Environmental struggle sometimes takes a more radical character through civil disobedience. Not only today, but the history of actions for the environment is constant. Your comments and positions may seem quite radical. What do you think about methods of civil disobedience? Do you participate in these initiatives?

Change was never allowed without a part of civil disobedience, without people taking to the streets, without demands for the right to association, the right to vote, an end to slavery, decolonization. Why are scientists chained and imprisoned? Because even though they warned for years, they are not listened to. Now they are forced to leave their laboratories and go to the streets. It is important. If it wakes people up, shows them the importance of taking action, I’m all for civil disobedience. It is a piece of a puzzle, the evolution of our actions. In the North, they want to limit the right to demonstrate and the means of protest…

For example ?

In my country, Great Britain ! If a protest creates noise, it can be outlawed… They say it targets environmental activists, but in reality it only criminalizes and curtails the basic right to protest.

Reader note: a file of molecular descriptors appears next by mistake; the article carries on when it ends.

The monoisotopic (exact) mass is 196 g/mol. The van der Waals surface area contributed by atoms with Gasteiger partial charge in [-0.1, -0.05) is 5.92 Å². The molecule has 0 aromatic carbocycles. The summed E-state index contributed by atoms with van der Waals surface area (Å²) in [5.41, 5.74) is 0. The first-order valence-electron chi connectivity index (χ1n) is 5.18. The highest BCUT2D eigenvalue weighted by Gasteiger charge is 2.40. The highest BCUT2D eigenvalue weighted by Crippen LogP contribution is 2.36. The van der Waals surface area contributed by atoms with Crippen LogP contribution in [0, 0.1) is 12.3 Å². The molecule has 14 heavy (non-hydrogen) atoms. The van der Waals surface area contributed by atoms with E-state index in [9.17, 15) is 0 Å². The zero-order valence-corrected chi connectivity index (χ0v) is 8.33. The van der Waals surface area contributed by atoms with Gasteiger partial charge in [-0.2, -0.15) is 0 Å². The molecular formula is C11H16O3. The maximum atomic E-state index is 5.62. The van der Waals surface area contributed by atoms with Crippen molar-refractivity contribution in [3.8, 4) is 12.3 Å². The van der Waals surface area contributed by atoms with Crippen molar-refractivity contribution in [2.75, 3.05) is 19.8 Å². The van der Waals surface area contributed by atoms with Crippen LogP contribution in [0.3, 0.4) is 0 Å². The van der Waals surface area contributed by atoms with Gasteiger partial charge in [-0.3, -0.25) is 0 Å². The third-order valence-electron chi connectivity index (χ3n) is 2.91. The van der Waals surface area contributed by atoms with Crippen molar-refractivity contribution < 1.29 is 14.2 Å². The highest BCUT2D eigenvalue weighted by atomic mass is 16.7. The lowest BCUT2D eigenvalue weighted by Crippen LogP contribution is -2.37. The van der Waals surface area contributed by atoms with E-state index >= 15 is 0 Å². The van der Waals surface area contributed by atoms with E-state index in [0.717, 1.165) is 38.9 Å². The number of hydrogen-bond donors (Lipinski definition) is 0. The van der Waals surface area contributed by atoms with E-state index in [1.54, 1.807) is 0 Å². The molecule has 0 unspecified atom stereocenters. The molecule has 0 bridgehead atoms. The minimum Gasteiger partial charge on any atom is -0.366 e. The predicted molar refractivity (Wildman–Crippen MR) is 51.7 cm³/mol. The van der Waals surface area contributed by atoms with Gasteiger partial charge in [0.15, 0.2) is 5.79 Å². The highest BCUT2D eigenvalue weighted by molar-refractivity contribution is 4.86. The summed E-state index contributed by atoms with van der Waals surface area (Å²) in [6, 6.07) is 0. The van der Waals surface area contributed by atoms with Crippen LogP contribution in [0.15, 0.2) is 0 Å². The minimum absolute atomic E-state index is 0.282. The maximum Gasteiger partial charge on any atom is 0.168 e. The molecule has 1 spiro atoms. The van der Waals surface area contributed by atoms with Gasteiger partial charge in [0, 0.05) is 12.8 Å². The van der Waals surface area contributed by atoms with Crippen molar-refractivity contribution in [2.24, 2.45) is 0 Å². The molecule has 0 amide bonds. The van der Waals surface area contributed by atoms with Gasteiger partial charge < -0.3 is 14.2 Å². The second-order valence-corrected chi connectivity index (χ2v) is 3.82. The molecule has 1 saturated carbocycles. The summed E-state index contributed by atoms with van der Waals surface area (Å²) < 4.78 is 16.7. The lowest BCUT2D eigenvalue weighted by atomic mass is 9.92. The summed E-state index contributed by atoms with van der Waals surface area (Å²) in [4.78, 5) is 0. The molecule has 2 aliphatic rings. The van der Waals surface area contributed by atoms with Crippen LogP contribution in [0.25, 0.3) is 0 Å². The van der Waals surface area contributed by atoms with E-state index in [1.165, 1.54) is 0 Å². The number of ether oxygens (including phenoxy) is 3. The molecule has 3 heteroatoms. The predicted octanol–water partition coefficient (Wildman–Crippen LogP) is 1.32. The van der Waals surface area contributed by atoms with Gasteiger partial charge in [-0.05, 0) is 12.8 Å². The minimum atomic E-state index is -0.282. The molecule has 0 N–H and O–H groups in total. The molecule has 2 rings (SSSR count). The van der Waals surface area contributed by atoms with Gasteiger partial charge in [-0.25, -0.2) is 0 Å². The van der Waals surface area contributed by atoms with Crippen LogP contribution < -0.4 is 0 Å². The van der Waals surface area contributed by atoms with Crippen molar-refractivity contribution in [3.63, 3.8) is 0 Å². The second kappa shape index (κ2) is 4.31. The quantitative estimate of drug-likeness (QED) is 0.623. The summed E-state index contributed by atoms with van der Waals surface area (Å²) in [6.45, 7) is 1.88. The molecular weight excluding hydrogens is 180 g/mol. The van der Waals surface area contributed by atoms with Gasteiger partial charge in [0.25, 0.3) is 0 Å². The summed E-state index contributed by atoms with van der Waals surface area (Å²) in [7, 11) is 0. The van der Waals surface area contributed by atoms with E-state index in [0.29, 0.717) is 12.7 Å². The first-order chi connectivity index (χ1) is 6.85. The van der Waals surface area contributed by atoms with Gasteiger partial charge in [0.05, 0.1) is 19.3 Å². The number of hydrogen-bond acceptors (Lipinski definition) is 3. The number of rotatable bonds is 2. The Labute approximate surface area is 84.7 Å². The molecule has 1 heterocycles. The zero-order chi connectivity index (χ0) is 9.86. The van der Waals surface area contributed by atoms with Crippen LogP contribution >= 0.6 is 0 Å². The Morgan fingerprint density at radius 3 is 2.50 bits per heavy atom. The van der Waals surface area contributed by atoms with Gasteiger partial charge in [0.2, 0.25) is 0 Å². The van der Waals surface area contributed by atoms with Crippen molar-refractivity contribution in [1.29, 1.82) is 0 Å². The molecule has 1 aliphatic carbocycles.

How did your commitment to social justice in general and then to climate justice come about?

I come from the anti-racist movement at a time when we were subjected to violent fascist attacks and racist murders. I grew up in the north of England, an area where the far right was very strong. My house was burned, we were attacked in our house, on the street, at school. We had to defend ourselves in our own communities. I have always argued that the cause is state violence, a violence that leaves people in despair and misery. People are dying, people are drowning in the Mediterranean because of inequalities in the world.

By joining these anti-racist movements, I quickly learned that the power is not in “I” but in “we” and that what happened to us is happening to others in other parts of the world and we need to do something together. reason. We were internationalists because racism is international. Having worked on racism, human rights, and the crisis of globalization, I immediately realized that climate change would make all these battles even more difficult. I also realized that if we left the fight against climate to what I would describe as “mainstream” environmental movements, they would have a narrow view of climate, whereas the climate cause recommends putting economic, social, and racial issues on the table.

Historically, the movements most pushing these measures were understandably predominantly black, mixed-race, working-class, poor, compared to the environmental movements in the US and UK. The concept of climate justice emerged in the 1990s, and in 2002 the climate justice conference established principles. Bali COP [en 2007] marked the moment when climate justice movements formally separated from the environmental mainstream and established themselves as a true network.